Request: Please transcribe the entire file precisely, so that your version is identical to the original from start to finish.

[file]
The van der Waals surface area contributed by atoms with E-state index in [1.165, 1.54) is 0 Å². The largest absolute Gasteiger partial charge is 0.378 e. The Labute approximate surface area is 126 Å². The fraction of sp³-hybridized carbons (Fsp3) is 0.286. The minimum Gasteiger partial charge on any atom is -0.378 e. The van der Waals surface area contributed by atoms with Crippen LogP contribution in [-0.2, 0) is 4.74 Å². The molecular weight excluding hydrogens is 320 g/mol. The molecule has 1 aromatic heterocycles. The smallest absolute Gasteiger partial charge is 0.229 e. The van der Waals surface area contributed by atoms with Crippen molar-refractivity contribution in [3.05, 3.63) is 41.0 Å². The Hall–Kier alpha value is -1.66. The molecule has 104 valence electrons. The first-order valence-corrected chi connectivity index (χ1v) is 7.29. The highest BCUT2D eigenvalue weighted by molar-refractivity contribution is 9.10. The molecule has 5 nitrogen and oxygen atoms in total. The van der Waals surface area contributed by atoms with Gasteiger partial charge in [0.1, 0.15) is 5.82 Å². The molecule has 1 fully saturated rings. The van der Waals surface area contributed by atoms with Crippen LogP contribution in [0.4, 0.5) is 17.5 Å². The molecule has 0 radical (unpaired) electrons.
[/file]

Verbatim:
The van der Waals surface area contributed by atoms with E-state index in [1.165, 1.54) is 0 Å². The largest absolute Gasteiger partial charge is 0.378 e. The Labute approximate surface area is 126 Å². The fraction of sp³-hybridized carbons (Fsp3) is 0.286. The minimum Gasteiger partial charge on any atom is -0.378 e. The van der Waals surface area contributed by atoms with Crippen LogP contribution in [-0.2, 0) is 4.74 Å². The molecular weight excluding hydrogens is 320 g/mol. The molecule has 1 aromatic heterocycles. The smallest absolute Gasteiger partial charge is 0.229 e. The van der Waals surface area contributed by atoms with Crippen molar-refractivity contribution in [3.05, 3.63) is 41.0 Å². The Hall–Kier alpha value is -1.66. The molecule has 104 valence electrons. The first-order valence-corrected chi connectivity index (χ1v) is 7.29. The highest BCUT2D eigenvalue weighted by molar-refractivity contribution is 9.10. The molecule has 5 nitrogen and oxygen atoms in total. The van der Waals surface area contributed by atoms with Gasteiger partial charge in [0.1, 0.15) is 5.82 Å². The molecule has 1 fully saturated rings. The van der Waals surface area contributed by atoms with Crippen LogP contribution in [0.4, 0.5) is 17.5 Å². The molecule has 0 radical (unpaired) electrons.